7. Really tiny fonts. Yes, I know you have more information to share about your many skills than will fit on the normally allowable two pages of 12 point type, but 8 or even 6 point type on a resume is another very bad idea. When the type gets that small, most people will assume it is a smudge. This is another of the many reasons that the “delete” key on most keyboards used by members of the search community is so worn.

8. Why is your “greeting to use” a secret? Most of the people I hear from on a daily basis are in my address book, but I’m unusual. If your name is Robert, do you go by Bob, Rob or Robert? If it is William, do you go by Bill, Will or William. I’m pretty good at these guessing games, but honestly, is it a military secret or are you just trying to embarrass me when I call?

9. What is your time zone? Of course, I could once again beat the drum about FULL outgoing signatures, but I would be “spitting into the wind.” (As a good sailor, I would never do that.) If you are uncomfortable about putting down your full address, would it be possible to at least provide a city/state? With people taking their cell phones across the country and not getting a local phone number, my cell phone app isn’t as helpful as it used to be. Don’t complain about someone calling you at 5AM if you have taken your NYC (917) area code to Los Angeles. If you are concerned about strangers knowing your address, type your name into Google and see if it comes up. If you really want to scare yourself, go out to Google Earth and find a picture of your house from the air and from the street.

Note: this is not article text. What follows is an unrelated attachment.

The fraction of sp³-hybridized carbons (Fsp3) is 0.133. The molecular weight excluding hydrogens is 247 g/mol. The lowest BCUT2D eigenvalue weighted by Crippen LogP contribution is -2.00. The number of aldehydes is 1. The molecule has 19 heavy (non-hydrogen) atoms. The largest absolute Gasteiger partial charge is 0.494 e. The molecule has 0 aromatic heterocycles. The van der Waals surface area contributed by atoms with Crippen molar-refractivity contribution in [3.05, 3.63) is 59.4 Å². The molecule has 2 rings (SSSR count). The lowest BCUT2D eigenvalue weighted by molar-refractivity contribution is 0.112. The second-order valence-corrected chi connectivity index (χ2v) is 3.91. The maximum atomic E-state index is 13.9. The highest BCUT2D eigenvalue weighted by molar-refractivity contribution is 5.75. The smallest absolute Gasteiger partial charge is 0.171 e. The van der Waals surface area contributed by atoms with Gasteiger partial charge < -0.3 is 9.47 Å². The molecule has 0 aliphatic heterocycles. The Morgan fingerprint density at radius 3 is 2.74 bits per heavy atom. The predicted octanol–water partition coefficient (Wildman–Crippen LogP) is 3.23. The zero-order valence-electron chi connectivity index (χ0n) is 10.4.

10. Does anyone return phone calls anymore? I have been doing more cold calling in recent years and I am at times astonished and/or dismayed that the bulk of those I call don’t bother to return my phone calls. Don’t they know how important I am (or at least think I am)? It gets a little lonely here at world headquarters, and usually I am actually trying to do a favor for those I am calling. I have heard reports that members of long standing who extend themselves by calling a few new members every week don’t get returned phone calls either. Will this insanity ever stop? I always believe that anyone who calls me may have a check they want to send me. Unless I call them back, I won’t get the money. (It is a risk I am not prepared to take.)

11. Some people type in all CAPs, and others in all lower case. If this is you, please know there is a Caps Lock key on the left side of your keyboard that you can release. In addition, there is a shift key on both sides of your keyboard that you can use to upper case and lower case things you write. As far as I know, e.e. cummings died in 1962. In any case, (upper or lower) you are not a famous poet.

If any of you have some “amazing things” you would like to share with me, I would be delighted to receive them. I can always use more material for my next career in comedy.

Regards, Matt